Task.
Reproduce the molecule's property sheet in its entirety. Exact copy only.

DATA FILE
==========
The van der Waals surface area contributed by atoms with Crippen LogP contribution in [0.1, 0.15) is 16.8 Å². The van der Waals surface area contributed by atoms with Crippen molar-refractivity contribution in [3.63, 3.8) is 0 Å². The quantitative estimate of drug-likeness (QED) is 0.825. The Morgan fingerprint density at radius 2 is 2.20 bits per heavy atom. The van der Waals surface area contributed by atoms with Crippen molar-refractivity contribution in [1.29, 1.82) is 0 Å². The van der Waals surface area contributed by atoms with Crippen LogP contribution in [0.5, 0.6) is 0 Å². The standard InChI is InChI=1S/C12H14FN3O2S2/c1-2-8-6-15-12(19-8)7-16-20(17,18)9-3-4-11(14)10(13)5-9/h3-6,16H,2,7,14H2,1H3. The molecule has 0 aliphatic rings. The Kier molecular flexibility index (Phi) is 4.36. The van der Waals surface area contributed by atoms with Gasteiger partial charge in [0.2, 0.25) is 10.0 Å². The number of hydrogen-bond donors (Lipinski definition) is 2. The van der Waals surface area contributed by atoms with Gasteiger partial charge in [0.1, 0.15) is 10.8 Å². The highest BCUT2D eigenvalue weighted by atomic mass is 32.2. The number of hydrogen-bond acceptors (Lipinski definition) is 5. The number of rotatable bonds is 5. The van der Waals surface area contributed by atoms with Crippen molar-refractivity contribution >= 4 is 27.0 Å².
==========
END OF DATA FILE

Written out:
The van der Waals surface area contributed by atoms with Crippen LogP contribution in [0.1, 0.15) is 16.8 Å². The van der Waals surface area contributed by atoms with Crippen molar-refractivity contribution in [3.63, 3.8) is 0 Å². The quantitative estimate of drug-likeness (QED) is 0.825. The Morgan fingerprint density at radius 2 is 2.20 bits per heavy atom. The van der Waals surface area contributed by atoms with Crippen molar-refractivity contribution in [1.29, 1.82) is 0 Å². The van der Waals surface area contributed by atoms with Crippen LogP contribution in [0.5, 0.6) is 0 Å². The standard InChI is InChI=1S/C12H14FN3O2S2/c1-2-8-6-15-12(19-8)7-16-20(17,18)9-3-4-11(14)10(13)5-9/h3-6,16H,2,7,14H2,1H3. The molecule has 0 aliphatic rings. The Kier molecular flexibility index (Phi) is 4.36. The van der Waals surface area contributed by atoms with Gasteiger partial charge in [0.2, 0.25) is 10.0 Å². The number of hydrogen-bond donors (Lipinski definition) is 2. The van der Waals surface area contributed by atoms with Gasteiger partial charge in [0.1, 0.15) is 10.8 Å². The highest BCUT2D eigenvalue weighted by atomic mass is 32.2. The number of hydrogen-bond acceptors (Lipinski definition) is 5. The number of rotatable bonds is 5. The van der Waals surface area contributed by atoms with Crippen molar-refractivity contribution >= 4 is 27.0 Å².